When cleaning artichokes, the larger ones at least, I personally find it is worthwhile keeping the stems, at least an inch or two of them. You peel the tough, stringy outer skin with a peeler. They taste just like the heart (which is no surprise, as they are a natural extension of it) and you can cook them along with the rest.

Nuts about food

I made artichokes for the first time last night, thanks to you! They always scared me, but now I see how simple and delicious they are to prepare. My family thanks you :-).


Heidi, this is such a lovely post. You know, working with artichokes used to be a daunting task for me, but after I carefully figured out what works best, now it feels very easy and of course, I love eating artichokes! Can never have enough! Also, home cooked are so better than canned.

Savita @ ChefDeHome

First catch your rabbit……. I do occasionally see massive artichoke plants in culinary gardens here, but have never seen artichokes on sale at any greengrocers. Any NZers [Aucklanders 🙂 ] reading this know where can get them in this quantity & size in spring?
The tutorial is great, thanks Heidi.


In New Orleans and probably most of southern Louisiana, we have a totally different way to prepare and eat artichokes. The stems are trimmed and only the very few small leaves are taken off. Then the artichokes are placed upright in a large pot with about 1 1/2 inches of cold water and put on medium heat until they come to a boil. Then they are simmered with the lid on fo at least 45 minutes. To test for doneness, see if one of the large leaves are loose and scrape with your teeth to see if the bottom part is tender yet. All of the leaves are eaten in this manner. Each leaf is removed, dipped in a vinegarette, and scraped in your mouth. When you get to the choke, take it off with a knife and cut the bottom into the dressing. This way each person has their own artichoke for a meal starter. The tough part of the leaves are discarded in a circle around the plate…nothing is wasted.


I’m definitely referring to them as “armored spring ambassadors” now. 🙂 Love this idea.

Sarah from Soymilk + Honey


Arthur in the Garden!

These look delicious and artichokes are one of my favorite foods! But I never put this much effort into them. I cut off any protruding stem but don’t do any more trimming than that, then simply steam them covered. Next to the pot I place an oven-save dish with a little butter in it, which melts while they cook about an hour. You can’t eat the entire leaves, of course, but that means you have a handle (the top, inedible part of the leaf) for dipping in the melted butter! The heart is the best part, and just needs to have the hair scraped off and be cut up (and of course dipped in the butter).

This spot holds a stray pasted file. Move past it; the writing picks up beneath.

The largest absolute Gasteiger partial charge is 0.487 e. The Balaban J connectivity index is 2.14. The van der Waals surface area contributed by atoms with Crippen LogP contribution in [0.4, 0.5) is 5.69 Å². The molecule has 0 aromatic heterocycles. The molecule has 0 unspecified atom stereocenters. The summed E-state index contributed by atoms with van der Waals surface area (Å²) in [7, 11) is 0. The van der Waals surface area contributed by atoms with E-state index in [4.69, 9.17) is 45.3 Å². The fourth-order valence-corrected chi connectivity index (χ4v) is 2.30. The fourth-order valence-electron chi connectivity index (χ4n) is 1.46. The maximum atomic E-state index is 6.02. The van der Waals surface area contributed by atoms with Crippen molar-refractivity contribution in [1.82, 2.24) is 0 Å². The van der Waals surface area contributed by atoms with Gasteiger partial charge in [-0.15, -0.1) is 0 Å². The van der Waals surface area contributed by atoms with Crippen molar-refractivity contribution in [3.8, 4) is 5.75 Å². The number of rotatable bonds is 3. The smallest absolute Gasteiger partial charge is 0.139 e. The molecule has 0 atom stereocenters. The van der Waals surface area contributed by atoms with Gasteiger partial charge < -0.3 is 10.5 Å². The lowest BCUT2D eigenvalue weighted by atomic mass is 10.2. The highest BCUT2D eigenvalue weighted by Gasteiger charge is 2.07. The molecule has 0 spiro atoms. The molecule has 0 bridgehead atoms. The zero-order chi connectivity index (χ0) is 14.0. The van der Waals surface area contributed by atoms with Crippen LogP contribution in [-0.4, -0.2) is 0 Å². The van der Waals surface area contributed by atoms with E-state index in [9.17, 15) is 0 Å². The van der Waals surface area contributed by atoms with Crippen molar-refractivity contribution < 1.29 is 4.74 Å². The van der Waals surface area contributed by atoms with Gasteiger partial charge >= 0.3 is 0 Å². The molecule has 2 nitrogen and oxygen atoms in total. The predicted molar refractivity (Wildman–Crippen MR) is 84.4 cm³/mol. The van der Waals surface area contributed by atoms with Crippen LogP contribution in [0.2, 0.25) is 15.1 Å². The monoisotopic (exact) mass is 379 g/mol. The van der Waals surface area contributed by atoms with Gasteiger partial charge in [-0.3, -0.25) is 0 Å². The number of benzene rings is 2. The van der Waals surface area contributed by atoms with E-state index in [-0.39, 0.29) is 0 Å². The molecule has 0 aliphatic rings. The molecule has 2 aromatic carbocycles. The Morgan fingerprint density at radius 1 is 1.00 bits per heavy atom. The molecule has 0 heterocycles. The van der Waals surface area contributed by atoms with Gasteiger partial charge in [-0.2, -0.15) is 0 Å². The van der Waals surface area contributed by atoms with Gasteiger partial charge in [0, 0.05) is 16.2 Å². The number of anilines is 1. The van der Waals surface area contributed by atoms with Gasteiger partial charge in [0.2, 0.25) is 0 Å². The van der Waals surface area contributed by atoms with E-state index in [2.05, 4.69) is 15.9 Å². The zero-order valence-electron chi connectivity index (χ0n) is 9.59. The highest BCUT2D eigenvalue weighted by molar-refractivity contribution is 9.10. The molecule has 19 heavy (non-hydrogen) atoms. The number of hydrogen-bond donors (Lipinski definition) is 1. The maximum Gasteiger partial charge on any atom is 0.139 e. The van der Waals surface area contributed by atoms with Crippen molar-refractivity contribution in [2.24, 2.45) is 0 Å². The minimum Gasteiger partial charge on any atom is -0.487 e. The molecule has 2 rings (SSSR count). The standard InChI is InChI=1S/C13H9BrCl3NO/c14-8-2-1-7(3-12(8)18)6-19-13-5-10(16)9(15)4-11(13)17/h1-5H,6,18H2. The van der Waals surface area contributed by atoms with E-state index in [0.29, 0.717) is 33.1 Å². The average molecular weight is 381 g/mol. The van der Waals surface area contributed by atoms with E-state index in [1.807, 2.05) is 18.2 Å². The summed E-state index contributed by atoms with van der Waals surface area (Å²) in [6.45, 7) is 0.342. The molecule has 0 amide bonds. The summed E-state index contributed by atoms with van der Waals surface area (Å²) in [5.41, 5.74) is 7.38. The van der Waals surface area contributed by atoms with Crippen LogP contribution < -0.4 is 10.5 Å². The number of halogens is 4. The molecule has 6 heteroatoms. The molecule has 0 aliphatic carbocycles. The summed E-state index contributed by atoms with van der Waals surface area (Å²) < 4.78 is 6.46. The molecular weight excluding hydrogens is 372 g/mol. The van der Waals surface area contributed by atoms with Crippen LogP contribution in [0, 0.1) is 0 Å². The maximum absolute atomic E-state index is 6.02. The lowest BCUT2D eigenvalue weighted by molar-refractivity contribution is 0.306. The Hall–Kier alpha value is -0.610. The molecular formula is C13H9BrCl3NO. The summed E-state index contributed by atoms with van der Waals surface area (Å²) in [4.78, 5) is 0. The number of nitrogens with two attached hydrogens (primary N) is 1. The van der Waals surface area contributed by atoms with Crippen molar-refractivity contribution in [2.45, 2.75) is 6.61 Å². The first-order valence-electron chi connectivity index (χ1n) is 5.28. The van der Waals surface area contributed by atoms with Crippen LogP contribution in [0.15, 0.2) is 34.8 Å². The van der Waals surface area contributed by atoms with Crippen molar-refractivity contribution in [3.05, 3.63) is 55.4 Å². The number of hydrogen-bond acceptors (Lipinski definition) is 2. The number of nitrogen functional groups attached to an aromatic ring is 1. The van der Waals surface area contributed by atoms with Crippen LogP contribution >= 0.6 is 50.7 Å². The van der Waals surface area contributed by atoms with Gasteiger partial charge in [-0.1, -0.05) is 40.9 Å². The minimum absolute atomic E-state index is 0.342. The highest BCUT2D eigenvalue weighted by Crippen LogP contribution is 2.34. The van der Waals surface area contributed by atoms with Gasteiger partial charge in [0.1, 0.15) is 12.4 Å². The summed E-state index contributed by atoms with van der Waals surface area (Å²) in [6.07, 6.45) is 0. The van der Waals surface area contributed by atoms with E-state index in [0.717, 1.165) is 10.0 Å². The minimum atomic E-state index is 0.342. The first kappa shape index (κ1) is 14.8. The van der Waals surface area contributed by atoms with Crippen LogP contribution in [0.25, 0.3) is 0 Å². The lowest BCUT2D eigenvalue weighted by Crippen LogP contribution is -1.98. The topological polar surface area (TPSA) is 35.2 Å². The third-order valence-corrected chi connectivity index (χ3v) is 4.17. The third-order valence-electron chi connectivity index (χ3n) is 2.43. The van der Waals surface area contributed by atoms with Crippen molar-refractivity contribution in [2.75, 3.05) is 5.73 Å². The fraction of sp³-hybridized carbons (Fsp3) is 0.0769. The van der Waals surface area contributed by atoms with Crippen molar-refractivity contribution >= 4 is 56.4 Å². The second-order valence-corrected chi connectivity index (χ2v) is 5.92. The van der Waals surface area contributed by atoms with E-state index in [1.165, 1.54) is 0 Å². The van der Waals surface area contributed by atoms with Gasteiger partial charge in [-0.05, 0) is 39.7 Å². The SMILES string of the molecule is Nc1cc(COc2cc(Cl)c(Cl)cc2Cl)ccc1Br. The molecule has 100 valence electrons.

Mostly I just love that you’ve named them “armored spring ambassadors.” 🙂


Thank you for this post!!! I have six artichoke plants that are teeming with artichokes and they can be a bear to cook properly. I have a pasta thing I wanna make and this looks like the perfect way to cook them. Love the sauté at the end.

Rebecca @ DisplacedHousewife

Lovely post, Heidi. I’m looking forward to trying your cooking technique. One artichoke affinity that you neglected is GARLIC. As a 3rd generation Califoria Artichoke eater, I’m used to adding chopped garlic to the cooking water. Yum! With your version, it could be sautéed along with the chokes. Thanks as always, Heidi


Thanks Heidi. The tea is a revelation – what an idea! My liver could use it after prolonged and enthusiastic celebration of the return of Rose weather

4376ab - not anonymous anymore

I’ll try this! Thank you for your awesomeness, Ms. Swanson. Definitely one of my favorite sites! I winnowed down my email subscription recently; of course, you weren’t chopped! Looking forward to the book Near & Far.

Jacob R Clark

thank you for both the detailed explanation, and the pictures – being able to see the outcome of each step is very useful!